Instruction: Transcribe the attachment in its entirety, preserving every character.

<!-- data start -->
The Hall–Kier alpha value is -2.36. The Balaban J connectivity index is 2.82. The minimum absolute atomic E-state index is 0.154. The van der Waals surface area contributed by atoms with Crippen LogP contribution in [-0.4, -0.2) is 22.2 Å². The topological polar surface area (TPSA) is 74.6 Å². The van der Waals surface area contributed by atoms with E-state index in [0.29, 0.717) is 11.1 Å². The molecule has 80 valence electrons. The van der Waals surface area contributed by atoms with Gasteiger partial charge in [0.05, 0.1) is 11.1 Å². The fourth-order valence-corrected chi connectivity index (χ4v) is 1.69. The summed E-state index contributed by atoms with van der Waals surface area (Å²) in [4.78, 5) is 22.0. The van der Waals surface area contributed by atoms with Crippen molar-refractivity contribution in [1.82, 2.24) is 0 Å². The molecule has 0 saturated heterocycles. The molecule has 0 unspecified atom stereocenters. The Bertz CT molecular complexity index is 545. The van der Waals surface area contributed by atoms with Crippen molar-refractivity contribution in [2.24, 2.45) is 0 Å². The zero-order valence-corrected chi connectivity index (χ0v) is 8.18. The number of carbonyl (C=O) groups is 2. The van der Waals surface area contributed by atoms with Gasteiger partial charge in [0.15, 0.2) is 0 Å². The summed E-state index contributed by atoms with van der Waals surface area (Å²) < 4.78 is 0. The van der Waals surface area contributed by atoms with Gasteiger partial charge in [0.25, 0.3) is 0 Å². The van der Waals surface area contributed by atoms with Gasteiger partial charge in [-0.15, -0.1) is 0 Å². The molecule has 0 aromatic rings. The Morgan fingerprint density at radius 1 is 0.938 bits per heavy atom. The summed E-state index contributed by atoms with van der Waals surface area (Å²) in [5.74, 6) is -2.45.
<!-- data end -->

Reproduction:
The Hall–Kier alpha value is -2.36. The Balaban J connectivity index is 2.82. The minimum absolute atomic E-state index is 0.154. The van der Waals surface area contributed by atoms with Crippen LogP contribution in [-0.4, -0.2) is 22.2 Å². The topological polar surface area (TPSA) is 74.6 Å². The van der Waals surface area contributed by atoms with E-state index in [0.29, 0.717) is 11.1 Å². The molecule has 80 valence electrons. The van der Waals surface area contributed by atoms with Gasteiger partial charge in [0.05, 0.1) is 11.1 Å². The fourth-order valence-corrected chi connectivity index (χ4v) is 1.69. The summed E-state index contributed by atoms with van der Waals surface area (Å²) in [4.78, 5) is 22.0. The van der Waals surface area contributed by atoms with Crippen molar-refractivity contribution in [1.82, 2.24) is 0 Å². The molecule has 0 saturated heterocycles. The molecule has 0 unspecified atom stereocenters. The Bertz CT molecular complexity index is 545. The van der Waals surface area contributed by atoms with Crippen molar-refractivity contribution in [2.24, 2.45) is 0 Å². The zero-order valence-corrected chi connectivity index (χ0v) is 8.18. The number of carbonyl (C=O) groups is 2. The van der Waals surface area contributed by atoms with Gasteiger partial charge in [0.15, 0.2) is 0 Å². The summed E-state index contributed by atoms with van der Waals surface area (Å²) < 4.78 is 0. The van der Waals surface area contributed by atoms with Gasteiger partial charge in [0.25, 0.3) is 0 Å². The van der Waals surface area contributed by atoms with Gasteiger partial charge in [-0.15, -0.1) is 0 Å². The molecule has 0 aromatic rings. The Morgan fingerprint density at radius 1 is 0.938 bits per heavy atom. The summed E-state index contributed by atoms with van der Waals surface area (Å²) in [5.74, 6) is -2.45.